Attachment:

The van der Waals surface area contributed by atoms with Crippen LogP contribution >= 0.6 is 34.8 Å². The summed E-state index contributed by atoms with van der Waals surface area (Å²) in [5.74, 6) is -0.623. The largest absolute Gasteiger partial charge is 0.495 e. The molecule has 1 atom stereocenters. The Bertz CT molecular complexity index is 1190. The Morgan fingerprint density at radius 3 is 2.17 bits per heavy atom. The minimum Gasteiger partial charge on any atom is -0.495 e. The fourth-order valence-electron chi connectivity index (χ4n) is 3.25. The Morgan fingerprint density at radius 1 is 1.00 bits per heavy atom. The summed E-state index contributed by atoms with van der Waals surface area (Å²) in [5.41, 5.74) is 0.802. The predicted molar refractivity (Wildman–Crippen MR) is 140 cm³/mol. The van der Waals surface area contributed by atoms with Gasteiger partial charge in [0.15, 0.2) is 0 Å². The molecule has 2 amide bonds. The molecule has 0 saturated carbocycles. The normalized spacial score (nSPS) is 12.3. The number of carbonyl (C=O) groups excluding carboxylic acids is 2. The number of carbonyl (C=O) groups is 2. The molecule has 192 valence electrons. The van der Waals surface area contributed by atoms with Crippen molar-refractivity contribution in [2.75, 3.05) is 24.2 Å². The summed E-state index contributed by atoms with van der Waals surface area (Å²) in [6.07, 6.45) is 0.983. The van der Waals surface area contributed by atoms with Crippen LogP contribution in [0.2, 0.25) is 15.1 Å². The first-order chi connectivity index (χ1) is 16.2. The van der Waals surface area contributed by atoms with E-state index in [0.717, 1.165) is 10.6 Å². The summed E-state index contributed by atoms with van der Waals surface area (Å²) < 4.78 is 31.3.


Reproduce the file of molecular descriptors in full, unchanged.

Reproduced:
The van der Waals surface area contributed by atoms with Crippen LogP contribution >= 0.6 is 34.8 Å². The summed E-state index contributed by atoms with van der Waals surface area (Å²) in [5.74, 6) is -0.623. The largest absolute Gasteiger partial charge is 0.495 e. The molecule has 1 atom stereocenters. The Bertz CT molecular complexity index is 1190. The Morgan fingerprint density at radius 3 is 2.17 bits per heavy atom. The minimum Gasteiger partial charge on any atom is -0.495 e. The fourth-order valence-electron chi connectivity index (χ4n) is 3.25. The Morgan fingerprint density at radius 1 is 1.00 bits per heavy atom. The summed E-state index contributed by atoms with van der Waals surface area (Å²) in [5.41, 5.74) is 0.802. The predicted molar refractivity (Wildman–Crippen MR) is 140 cm³/mol. The van der Waals surface area contributed by atoms with Gasteiger partial charge in [0.15, 0.2) is 0 Å². The molecule has 2 amide bonds. The molecule has 0 saturated carbocycles. The normalized spacial score (nSPS) is 12.3. The number of carbonyl (C=O) groups excluding carboxylic acids is 2. The number of carbonyl (C=O) groups is 2. The molecule has 192 valence electrons. The van der Waals surface area contributed by atoms with Crippen molar-refractivity contribution in [2.75, 3.05) is 24.2 Å². The summed E-state index contributed by atoms with van der Waals surface area (Å²) in [6.07, 6.45) is 0.983. The van der Waals surface area contributed by atoms with Crippen LogP contribution in [0.2, 0.25) is 15.1 Å². The first-order chi connectivity index (χ1) is 16.2. The van der Waals surface area contributed by atoms with E-state index in [0.717, 1.165) is 10.6 Å². The summed E-state index contributed by atoms with van der Waals surface area (Å²) < 4.78 is 31.3.